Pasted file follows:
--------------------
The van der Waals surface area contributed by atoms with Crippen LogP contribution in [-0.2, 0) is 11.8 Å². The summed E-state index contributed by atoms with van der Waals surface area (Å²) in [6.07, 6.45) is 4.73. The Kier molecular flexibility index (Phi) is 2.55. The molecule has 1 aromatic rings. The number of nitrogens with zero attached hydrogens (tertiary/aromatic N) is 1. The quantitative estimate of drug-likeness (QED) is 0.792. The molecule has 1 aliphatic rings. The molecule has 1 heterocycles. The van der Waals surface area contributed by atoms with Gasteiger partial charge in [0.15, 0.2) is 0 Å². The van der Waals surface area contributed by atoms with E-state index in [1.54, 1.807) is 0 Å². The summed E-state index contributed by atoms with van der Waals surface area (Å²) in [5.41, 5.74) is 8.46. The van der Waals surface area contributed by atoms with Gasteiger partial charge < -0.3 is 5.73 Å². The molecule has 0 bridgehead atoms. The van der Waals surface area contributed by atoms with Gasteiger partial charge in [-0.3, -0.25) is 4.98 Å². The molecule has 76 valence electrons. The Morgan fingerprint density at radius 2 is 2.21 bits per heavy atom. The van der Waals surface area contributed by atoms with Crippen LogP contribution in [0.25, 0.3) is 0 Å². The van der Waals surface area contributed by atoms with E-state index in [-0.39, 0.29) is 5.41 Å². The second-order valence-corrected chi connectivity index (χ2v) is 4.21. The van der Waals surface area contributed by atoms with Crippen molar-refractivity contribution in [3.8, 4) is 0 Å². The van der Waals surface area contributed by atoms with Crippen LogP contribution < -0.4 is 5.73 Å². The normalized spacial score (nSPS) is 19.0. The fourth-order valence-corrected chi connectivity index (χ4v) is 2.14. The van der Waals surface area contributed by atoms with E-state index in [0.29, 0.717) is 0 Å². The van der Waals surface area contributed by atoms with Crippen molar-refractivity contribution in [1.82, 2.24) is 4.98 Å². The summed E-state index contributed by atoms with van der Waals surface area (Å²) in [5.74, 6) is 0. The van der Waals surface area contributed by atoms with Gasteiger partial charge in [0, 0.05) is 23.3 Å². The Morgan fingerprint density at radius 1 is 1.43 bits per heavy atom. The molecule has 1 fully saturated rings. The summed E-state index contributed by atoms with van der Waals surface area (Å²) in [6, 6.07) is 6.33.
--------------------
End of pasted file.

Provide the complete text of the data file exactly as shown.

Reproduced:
The van der Waals surface area contributed by atoms with Crippen LogP contribution in [-0.2, 0) is 11.8 Å². The summed E-state index contributed by atoms with van der Waals surface area (Å²) in [6.07, 6.45) is 4.73. The Kier molecular flexibility index (Phi) is 2.55. The molecule has 1 aromatic rings. The number of nitrogens with zero attached hydrogens (tertiary/aromatic N) is 1. The quantitative estimate of drug-likeness (QED) is 0.792. The molecule has 1 aliphatic rings. The molecule has 1 heterocycles. The van der Waals surface area contributed by atoms with Gasteiger partial charge in [0.15, 0.2) is 0 Å². The van der Waals surface area contributed by atoms with E-state index in [1.54, 1.807) is 0 Å². The summed E-state index contributed by atoms with van der Waals surface area (Å²) in [5.41, 5.74) is 8.46. The van der Waals surface area contributed by atoms with Gasteiger partial charge < -0.3 is 5.73 Å². The molecule has 0 bridgehead atoms. The van der Waals surface area contributed by atoms with Gasteiger partial charge in [-0.3, -0.25) is 4.98 Å². The molecule has 76 valence electrons. The Morgan fingerprint density at radius 2 is 2.21 bits per heavy atom. The van der Waals surface area contributed by atoms with Crippen LogP contribution in [0.25, 0.3) is 0 Å². The van der Waals surface area contributed by atoms with E-state index in [-0.39, 0.29) is 5.41 Å². The second-order valence-corrected chi connectivity index (χ2v) is 4.21. The van der Waals surface area contributed by atoms with Crippen molar-refractivity contribution in [3.8, 4) is 0 Å². The van der Waals surface area contributed by atoms with Crippen LogP contribution < -0.4 is 5.73 Å². The normalized spacial score (nSPS) is 19.0. The fourth-order valence-corrected chi connectivity index (χ4v) is 2.14. The van der Waals surface area contributed by atoms with E-state index in [0.29, 0.717) is 0 Å². The van der Waals surface area contributed by atoms with Crippen molar-refractivity contribution in [1.82, 2.24) is 4.98 Å². The summed E-state index contributed by atoms with van der Waals surface area (Å²) in [5.74, 6) is 0. The van der Waals surface area contributed by atoms with Gasteiger partial charge in [0, 0.05) is 23.3 Å². The Morgan fingerprint density at radius 1 is 1.43 bits per heavy atom. The molecule has 1 fully saturated rings. The summed E-state index contributed by atoms with van der Waals surface area (Å²) in [6, 6.07) is 6.33.